Friday, 9 August 2013
Meet the first wireless charged car in korea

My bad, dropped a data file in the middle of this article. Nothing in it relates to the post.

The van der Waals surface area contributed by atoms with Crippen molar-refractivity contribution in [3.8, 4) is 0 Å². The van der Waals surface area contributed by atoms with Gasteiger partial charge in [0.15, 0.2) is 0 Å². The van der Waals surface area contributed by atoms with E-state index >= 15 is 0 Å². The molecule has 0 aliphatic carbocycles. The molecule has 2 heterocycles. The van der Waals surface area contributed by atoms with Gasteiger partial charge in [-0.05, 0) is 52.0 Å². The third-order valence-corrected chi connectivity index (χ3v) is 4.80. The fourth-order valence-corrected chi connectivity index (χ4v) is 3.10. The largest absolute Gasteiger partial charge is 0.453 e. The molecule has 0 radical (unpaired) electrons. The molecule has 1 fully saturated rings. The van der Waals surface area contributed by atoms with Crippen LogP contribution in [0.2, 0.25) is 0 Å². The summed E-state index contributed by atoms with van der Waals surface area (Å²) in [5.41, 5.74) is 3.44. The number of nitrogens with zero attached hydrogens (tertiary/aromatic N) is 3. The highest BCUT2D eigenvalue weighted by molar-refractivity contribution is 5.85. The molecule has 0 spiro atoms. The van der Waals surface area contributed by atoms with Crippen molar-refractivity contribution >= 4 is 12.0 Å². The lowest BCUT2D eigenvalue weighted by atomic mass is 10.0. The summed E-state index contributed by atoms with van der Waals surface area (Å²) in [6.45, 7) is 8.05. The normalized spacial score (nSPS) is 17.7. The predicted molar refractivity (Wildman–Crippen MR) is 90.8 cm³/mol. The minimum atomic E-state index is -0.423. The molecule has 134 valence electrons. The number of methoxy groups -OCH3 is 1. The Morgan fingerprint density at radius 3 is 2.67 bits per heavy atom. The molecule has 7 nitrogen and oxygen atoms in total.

The technology behind the project was developed by the KAIST Graduate School for Green Transportation as a way to power electric vehicles without using traditional battery storage. While the buses do feature small batteries — around a third of the size of a traditional electric vehicle engine — they are able to rely on a constant source of power that lies 17 centimeters below them. Currently, the city has two OLEVs in operation but plans to add another 10 within the next two years. With only up to 15 percent of the road needing to be replaced to fit the power cables, KAIST's technology isn't too invasive but overhead cables are still much easier for city authorities to install. Perhaps the network's intelligent power system, which uses segment technology to control the supply to OLEV buses and switches it off for other vehicles, will encourage other cities to follow suit.